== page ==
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Freemasonry in From Hell
Subtitled a melodrama in sixteen parts, this "graphic novel"contains many errors and outright fabrications about Freemasonry. As an example, shown above is a set of panels from chapter 2, page 7, misrepresenting two points of masonic law and one of history. The rules of regular Freemasonry strictly prohibit the solicitation of members, or the use of Freemasonry to promote one’s career. And there is no documentation even suggesting that Dr. William Gull—whose bloody hands are shown— was ever a freemason.
Later, one of the several mythical origins of Freemasonry is repeated in conversation: "The Dionysiac architects?" "unmistakably.. A secret fraternity of Dionysus cultists originating in 2,000 B.C, they worked on Solomon’s temple, eventually becoming the Middle Ages' travelling Masonic guilds" [chapter 2, p. 14]
Chapter 2, pages 8, 9, 16 and 17 are filled with mistaken notions of masonic ritual and regalia. An appendex attempts to give a pseudo-scholarly veneer to this work of fiction, but the author’s lack of masonic research and his reliance on other works of fiction is telling :
"Details of Gull’s meteoric medical career are accurate, and drawn from A Biographical Sketch. Gull’s entry into Freemasonry is more problematic. The only source would seem to be The Final Solution, in which Knight dates Gull’s involvement with the craft from 1842, when the 26 year-old was employed at Guy’s Hospital. The Masons themselves have since denied that Gull was ever a member of their order, and have generally derided the claims made in Knight’s books, including The Brotherhood (Grafton Books, 1989), wherein Knight suggests that higher-level Freemasons pay homage to a bizarre triple-deity known as Jah-Bul-On. In at least this last denial, the Masons it seems may be telling less than the full truth: Martin Short’s Inside The Brotherhood (Grafton Books, 1989) seems to confirm that, despite Masonic denials, Jah-Bul-On is an authentic Masonic deity. How much, then, can their denial of Gull’s Masonic status be trusted? The problem we face here is that neither Knight nor the assembled ranks of Freemasonry are necessarily telling the truth, at which point an obscuring Victorian fog starts to engulf the facts of our narrative. Given that the tortuous story of the Whitechapel murders is filled with liars, tricksters, and unreliable witnesses, it is a fog we shall encounter often. The suggestion that Benjamin Harrison provided Gull’s entrance to the world of Freemansonry is entirely my own invention, based upon little more than Gull’s professed lifelong gratitude toward Harrison, Harrison’s comment to Gull (reported in A Biographical Sketch) that "I can help you if you will help yourself," and the fact that he happened to be in the right place at the right time according to Knight’s construction of events. In all other respects, Harrison’s inclusion during this scene is simply a convenience of fiction." [Appendex to volume one: page 7.]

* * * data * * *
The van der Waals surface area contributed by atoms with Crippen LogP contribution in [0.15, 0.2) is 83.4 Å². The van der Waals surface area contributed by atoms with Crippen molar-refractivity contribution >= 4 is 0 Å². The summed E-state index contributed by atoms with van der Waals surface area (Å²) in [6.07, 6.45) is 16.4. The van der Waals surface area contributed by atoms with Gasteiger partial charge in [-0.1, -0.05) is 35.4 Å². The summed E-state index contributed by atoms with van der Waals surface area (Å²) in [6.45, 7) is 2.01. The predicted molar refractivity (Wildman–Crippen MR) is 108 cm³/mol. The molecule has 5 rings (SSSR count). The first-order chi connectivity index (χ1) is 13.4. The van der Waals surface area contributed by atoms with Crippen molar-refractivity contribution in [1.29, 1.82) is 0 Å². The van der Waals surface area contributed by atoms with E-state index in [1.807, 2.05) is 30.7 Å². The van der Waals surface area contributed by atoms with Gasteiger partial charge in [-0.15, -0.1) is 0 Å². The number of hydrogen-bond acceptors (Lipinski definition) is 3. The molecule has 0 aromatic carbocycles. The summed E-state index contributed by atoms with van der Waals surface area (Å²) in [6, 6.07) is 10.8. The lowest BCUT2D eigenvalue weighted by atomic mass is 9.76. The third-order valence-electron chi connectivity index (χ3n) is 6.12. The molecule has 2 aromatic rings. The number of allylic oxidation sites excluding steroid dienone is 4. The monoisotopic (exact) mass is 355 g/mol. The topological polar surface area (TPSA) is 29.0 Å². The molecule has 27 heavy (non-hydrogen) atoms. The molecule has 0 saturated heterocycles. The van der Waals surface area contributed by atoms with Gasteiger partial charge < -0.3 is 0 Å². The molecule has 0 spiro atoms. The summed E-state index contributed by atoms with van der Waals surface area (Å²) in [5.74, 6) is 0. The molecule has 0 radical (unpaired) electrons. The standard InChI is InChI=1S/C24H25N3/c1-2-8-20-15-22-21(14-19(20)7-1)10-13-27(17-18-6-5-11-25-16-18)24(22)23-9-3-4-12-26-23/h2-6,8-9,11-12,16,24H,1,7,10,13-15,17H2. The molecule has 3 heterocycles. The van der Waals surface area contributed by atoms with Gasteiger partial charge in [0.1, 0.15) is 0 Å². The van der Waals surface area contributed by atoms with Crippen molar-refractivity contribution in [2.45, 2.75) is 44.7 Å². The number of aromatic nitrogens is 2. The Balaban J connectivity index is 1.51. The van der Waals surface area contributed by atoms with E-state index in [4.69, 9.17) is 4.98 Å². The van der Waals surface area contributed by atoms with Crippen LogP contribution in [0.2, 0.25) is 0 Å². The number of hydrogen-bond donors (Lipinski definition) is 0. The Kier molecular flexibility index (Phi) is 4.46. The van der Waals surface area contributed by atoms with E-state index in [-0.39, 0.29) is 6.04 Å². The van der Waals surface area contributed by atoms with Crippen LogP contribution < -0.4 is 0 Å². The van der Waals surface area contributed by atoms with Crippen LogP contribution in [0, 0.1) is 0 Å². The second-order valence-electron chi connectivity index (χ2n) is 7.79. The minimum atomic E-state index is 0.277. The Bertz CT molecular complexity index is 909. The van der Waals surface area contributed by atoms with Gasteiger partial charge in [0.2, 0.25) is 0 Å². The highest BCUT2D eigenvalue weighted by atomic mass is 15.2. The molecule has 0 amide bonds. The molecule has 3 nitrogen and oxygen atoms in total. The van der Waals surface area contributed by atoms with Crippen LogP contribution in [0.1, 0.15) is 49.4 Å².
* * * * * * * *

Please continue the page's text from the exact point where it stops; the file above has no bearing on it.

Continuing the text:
"These pages attempt, after suggestions made by Stephen Knight in Jack the Ripper: The Final Solution, to explain why William Gull, ostensibly a talented doctor of no great social importance, should be appointed to treat the Queen’s son, Albert, Prince of Wales, as happened in 1871. Gull’s sudden appointment over the head of Sir William Jenner, hitherto the queen’s favorite physician, has never been explained, and thus the suggestion of Masonic influence proposed by Knight is extremely tempting in this context. Details of Masonic ritual recounted in these pages are inexact and drawn from numerous sources. Since the rituals depicted here are apparently kept secret even from lower-ranking Masons themselves, problems with accurate reportage will be appreciated. Gull’s initiation ordeal as a Master Mason is based freely on the research of Robert Anton Wilson as utilized in his Illuminatus! trilogy (Sphere Books, 1977) and in his various articles for Gnosis magazine. Wilson may also be given credit for identifying the Masonic verbal distress signal, "Will no one help the Widow’s son," The use of the word 'juwes" is suspect, being solely based upon claims by Knight in The Final Solution and The Brotherhood (see also John J. Robinson’s Born in Blood, published by Century Books, 1990). The three assassins of Masonic myth-figure Hiram Abiff are individually named Jubela, Jubelo, and Jubelum. Collectively, they are most often known as "The Three Ruffians," and only Knight claims "Juwes" as an alternative collective noun." [Appendex to volume one: pages 16 & 17.]

From Hell, being a melodrama in sixteen parts. Volume One, prologue, chapters one & two. 1991, 1992, 1994 Alan Moore and Eddie Campbell Northampton, MA : Mad Love Publishing in association with Kitchen Sink Press, Inc., 1994 ISBN : 0-87816-286-0. Originally serialized in Taboo #2 and #3 by SpiderBaby Grafix & Publications. First published by Tundra Publishing Ltd. in March 1991. Printed in Canada. Also see From Hell, The Hughes Brothers, Terry Hayes, Rafael Yglesias (screenplay) 2001, 122 min.


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